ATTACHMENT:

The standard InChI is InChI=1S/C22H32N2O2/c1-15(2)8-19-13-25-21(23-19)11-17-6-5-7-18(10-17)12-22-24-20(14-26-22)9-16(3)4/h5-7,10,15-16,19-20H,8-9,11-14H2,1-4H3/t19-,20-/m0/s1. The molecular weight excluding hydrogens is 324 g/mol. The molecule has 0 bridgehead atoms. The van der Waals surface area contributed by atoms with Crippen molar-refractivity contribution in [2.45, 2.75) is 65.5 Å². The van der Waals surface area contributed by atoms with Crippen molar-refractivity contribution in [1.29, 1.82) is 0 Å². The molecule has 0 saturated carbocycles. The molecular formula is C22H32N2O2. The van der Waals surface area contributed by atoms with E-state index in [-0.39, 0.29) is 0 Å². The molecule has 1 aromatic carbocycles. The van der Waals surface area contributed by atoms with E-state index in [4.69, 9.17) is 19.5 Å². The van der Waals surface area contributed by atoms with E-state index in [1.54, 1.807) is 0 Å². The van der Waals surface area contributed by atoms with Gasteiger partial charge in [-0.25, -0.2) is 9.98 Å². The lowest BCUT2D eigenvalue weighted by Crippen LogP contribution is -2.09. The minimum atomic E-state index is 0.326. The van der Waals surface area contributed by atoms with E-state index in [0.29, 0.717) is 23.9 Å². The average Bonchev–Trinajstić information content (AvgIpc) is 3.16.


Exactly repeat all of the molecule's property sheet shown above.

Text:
The standard InChI is InChI=1S/C22H32N2O2/c1-15(2)8-19-13-25-21(23-19)11-17-6-5-7-18(10-17)12-22-24-20(14-26-22)9-16(3)4/h5-7,10,15-16,19-20H,8-9,11-14H2,1-4H3/t19-,20-/m0/s1. The molecular weight excluding hydrogens is 324 g/mol. The molecule has 0 bridgehead atoms. The van der Waals surface area contributed by atoms with Crippen molar-refractivity contribution in [2.45, 2.75) is 65.5 Å². The van der Waals surface area contributed by atoms with Crippen molar-refractivity contribution in [1.29, 1.82) is 0 Å². The molecule has 0 saturated carbocycles. The molecular formula is C22H32N2O2. The van der Waals surface area contributed by atoms with E-state index in [-0.39, 0.29) is 0 Å². The molecule has 1 aromatic carbocycles. The van der Waals surface area contributed by atoms with E-state index in [4.69, 9.17) is 19.5 Å². The van der Waals surface area contributed by atoms with E-state index in [1.54, 1.807) is 0 Å². The van der Waals surface area contributed by atoms with Gasteiger partial charge in [-0.25, -0.2) is 9.98 Å². The lowest BCUT2D eigenvalue weighted by Crippen LogP contribution is -2.09. The minimum atomic E-state index is 0.326. The van der Waals surface area contributed by atoms with E-state index in [0.29, 0.717) is 23.9 Å². The average Bonchev–Trinajstić information content (AvgIpc) is 3.16.